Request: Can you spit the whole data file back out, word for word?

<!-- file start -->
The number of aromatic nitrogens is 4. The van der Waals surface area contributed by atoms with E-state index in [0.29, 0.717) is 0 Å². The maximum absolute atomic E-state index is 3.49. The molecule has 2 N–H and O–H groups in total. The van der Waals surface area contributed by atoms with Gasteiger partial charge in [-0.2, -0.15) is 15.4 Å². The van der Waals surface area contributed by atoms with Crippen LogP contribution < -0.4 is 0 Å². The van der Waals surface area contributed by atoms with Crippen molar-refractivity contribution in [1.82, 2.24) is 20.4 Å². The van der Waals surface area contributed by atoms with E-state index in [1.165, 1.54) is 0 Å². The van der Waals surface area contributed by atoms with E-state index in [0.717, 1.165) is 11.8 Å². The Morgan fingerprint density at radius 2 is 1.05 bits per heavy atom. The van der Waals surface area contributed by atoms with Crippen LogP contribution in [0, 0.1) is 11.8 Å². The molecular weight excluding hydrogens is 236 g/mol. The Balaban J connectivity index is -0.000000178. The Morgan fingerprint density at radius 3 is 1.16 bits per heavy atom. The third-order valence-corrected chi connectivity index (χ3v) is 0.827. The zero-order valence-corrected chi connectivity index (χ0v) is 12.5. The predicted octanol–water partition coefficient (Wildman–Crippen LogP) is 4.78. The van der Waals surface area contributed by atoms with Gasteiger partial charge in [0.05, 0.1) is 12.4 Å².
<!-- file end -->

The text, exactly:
The number of aromatic nitrogens is 4. The van der Waals surface area contributed by atoms with E-state index in [0.29, 0.717) is 0 Å². The maximum absolute atomic E-state index is 3.49. The molecule has 2 N–H and O–H groups in total. The van der Waals surface area contributed by atoms with Gasteiger partial charge in [-0.2, -0.15) is 15.4 Å². The van der Waals surface area contributed by atoms with Crippen LogP contribution < -0.4 is 0 Å². The van der Waals surface area contributed by atoms with Crippen molar-refractivity contribution in [1.82, 2.24) is 20.4 Å². The van der Waals surface area contributed by atoms with E-state index in [1.165, 1.54) is 0 Å². The van der Waals surface area contributed by atoms with E-state index in [0.717, 1.165) is 11.8 Å². The Morgan fingerprint density at radius 2 is 1.05 bits per heavy atom. The van der Waals surface area contributed by atoms with Crippen LogP contribution in [0, 0.1) is 11.8 Å². The molecular weight excluding hydrogens is 236 g/mol. The Balaban J connectivity index is -0.000000178. The Morgan fingerprint density at radius 3 is 1.16 bits per heavy atom. The third-order valence-corrected chi connectivity index (χ3v) is 0.827. The zero-order valence-corrected chi connectivity index (χ0v) is 12.5. The predicted octanol–water partition coefficient (Wildman–Crippen LogP) is 4.78. The van der Waals surface area contributed by atoms with Gasteiger partial charge in [0.05, 0.1) is 12.4 Å².